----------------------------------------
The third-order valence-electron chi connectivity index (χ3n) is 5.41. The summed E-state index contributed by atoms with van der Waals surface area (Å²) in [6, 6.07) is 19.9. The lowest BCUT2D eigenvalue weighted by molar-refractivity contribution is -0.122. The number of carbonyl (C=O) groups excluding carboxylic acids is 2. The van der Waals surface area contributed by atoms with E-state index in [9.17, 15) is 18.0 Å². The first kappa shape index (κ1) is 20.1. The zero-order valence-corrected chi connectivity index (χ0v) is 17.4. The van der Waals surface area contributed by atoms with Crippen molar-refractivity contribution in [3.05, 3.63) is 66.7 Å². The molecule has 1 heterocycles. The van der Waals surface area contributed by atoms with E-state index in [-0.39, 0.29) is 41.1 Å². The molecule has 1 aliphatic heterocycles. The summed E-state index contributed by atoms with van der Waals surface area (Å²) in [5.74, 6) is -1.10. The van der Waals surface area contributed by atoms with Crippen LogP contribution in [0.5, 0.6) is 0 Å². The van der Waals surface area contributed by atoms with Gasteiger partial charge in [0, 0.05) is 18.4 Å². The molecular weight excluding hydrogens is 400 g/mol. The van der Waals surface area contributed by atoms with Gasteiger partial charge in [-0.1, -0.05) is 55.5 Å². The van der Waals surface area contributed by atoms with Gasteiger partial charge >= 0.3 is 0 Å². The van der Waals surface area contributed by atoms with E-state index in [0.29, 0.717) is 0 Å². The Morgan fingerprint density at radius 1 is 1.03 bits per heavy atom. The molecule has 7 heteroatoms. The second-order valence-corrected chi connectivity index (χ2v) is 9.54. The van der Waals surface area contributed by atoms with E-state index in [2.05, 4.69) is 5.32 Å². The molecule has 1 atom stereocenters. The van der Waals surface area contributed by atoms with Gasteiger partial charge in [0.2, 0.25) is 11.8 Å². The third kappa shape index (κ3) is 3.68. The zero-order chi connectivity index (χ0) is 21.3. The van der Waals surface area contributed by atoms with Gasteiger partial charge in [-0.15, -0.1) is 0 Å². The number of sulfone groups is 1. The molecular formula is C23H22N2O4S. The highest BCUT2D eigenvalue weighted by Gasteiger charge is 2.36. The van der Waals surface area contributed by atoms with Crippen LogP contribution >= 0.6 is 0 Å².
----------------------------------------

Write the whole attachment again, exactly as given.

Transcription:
The third-order valence-electron chi connectivity index (χ3n) is 5.41. The summed E-state index contributed by atoms with van der Waals surface area (Å²) in [6, 6.07) is 19.9. The lowest BCUT2D eigenvalue weighted by molar-refractivity contribution is -0.122. The number of carbonyl (C=O) groups excluding carboxylic acids is 2. The van der Waals surface area contributed by atoms with E-state index in [9.17, 15) is 18.0 Å². The first kappa shape index (κ1) is 20.1. The zero-order valence-corrected chi connectivity index (χ0v) is 17.4. The van der Waals surface area contributed by atoms with Crippen molar-refractivity contribution in [3.05, 3.63) is 66.7 Å². The molecule has 1 heterocycles. The van der Waals surface area contributed by atoms with E-state index in [-0.39, 0.29) is 41.1 Å². The molecule has 1 aliphatic heterocycles. The summed E-state index contributed by atoms with van der Waals surface area (Å²) in [5.74, 6) is -1.10. The van der Waals surface area contributed by atoms with Crippen LogP contribution in [0.5, 0.6) is 0 Å². The van der Waals surface area contributed by atoms with Gasteiger partial charge in [0, 0.05) is 18.4 Å². The molecular weight excluding hydrogens is 400 g/mol. The van der Waals surface area contributed by atoms with Gasteiger partial charge in [-0.1, -0.05) is 55.5 Å². The van der Waals surface area contributed by atoms with Gasteiger partial charge >= 0.3 is 0 Å². The van der Waals surface area contributed by atoms with E-state index in [0.29, 0.717) is 0 Å². The Morgan fingerprint density at radius 1 is 1.03 bits per heavy atom. The molecule has 7 heteroatoms. The second-order valence-corrected chi connectivity index (χ2v) is 9.54. The van der Waals surface area contributed by atoms with E-state index in [2.05, 4.69) is 5.32 Å². The molecule has 1 atom stereocenters. The van der Waals surface area contributed by atoms with Gasteiger partial charge in [0.2, 0.25) is 11.8 Å². The third kappa shape index (κ3) is 3.68. The zero-order chi connectivity index (χ0) is 21.3. The van der Waals surface area contributed by atoms with Gasteiger partial charge in [-0.15, -0.1) is 0 Å². The number of sulfone groups is 1. The molecular formula is C23H22N2O4S. The highest BCUT2D eigenvalue weighted by Gasteiger charge is 2.36. The van der Waals surface area contributed by atoms with Crippen LogP contribution >= 0.6 is 0 Å².